The Pensions Regulator(tPR)’s statement this year introduced the phrase “Integrated Risk Management”. The word “integrated” in fact was used on 4 separate occasions in the statement. I stumbled across another tPR document recently, the 2013 occupational pension scheme governance survey. It seems clear that “Integrated Risk Management” is the buzz phrase of DB pensions regulation at the moment as it also formed a significant part of this survey.
There were a few interesting things in the results of the survey in the section about “Integrated risk management in DB schemes”.
Rather shockingly 11% of those surveyed didn’t know if there was any integration of risk management and the employer covenant. Given the survey was aimed at trustees this seems rather high!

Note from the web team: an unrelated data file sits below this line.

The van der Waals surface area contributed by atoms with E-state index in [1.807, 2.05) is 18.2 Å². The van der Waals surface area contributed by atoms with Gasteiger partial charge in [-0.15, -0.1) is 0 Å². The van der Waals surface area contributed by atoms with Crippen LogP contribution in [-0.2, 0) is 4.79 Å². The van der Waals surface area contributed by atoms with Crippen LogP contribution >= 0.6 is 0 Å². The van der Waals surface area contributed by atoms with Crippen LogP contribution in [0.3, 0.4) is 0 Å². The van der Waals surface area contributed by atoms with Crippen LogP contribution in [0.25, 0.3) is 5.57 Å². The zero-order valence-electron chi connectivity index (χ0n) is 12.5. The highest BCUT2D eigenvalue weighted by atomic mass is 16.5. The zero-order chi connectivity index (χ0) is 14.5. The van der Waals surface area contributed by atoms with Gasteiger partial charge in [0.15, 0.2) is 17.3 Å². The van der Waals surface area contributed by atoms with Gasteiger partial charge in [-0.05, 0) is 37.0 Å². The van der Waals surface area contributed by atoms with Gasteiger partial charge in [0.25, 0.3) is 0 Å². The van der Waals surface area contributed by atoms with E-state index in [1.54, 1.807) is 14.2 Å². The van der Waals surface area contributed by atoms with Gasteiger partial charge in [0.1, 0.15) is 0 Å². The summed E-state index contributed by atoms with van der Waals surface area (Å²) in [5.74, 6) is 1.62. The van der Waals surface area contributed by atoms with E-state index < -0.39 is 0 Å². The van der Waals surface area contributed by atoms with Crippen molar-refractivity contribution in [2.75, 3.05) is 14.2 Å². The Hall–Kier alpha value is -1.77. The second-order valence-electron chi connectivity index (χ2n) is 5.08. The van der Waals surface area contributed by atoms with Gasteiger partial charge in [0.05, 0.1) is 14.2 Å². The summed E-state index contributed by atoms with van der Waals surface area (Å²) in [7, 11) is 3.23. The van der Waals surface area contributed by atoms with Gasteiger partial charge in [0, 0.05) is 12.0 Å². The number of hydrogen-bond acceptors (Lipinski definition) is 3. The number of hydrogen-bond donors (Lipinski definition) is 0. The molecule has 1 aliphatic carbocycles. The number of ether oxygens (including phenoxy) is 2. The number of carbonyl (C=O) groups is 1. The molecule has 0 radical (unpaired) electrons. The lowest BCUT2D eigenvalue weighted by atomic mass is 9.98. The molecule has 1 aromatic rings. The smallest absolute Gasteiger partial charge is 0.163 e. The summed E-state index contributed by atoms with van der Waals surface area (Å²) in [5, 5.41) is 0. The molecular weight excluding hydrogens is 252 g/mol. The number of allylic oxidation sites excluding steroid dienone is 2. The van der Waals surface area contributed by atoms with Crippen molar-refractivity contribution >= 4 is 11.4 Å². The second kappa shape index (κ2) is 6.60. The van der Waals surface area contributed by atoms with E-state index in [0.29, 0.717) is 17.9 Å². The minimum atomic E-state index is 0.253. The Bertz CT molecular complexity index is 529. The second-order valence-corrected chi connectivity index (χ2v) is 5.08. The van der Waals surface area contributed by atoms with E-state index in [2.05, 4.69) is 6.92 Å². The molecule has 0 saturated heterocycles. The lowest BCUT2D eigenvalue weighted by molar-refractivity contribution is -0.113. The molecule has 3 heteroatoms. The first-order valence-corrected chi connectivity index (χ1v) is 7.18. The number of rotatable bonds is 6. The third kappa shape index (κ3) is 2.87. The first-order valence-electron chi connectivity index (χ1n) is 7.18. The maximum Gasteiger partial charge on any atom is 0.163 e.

But, even more shocking in my view, were the results for the “aims of the scheme’s journey plan” (not heard of a journey plan before – another option to flight plans, and glide paths I guess!). This showed that:
Only 88% had an aim to pay members’ benefits!
Isn’t this the primary purpose of the pension scheme? It was at least the most popular answer with “progressively derisking” coming in second at 78%. But why would any scheme not have an aim to pay member benefits?
If this is the results of Integrated Risk Management then we really need to get back to basics and remember what pension schemes are for.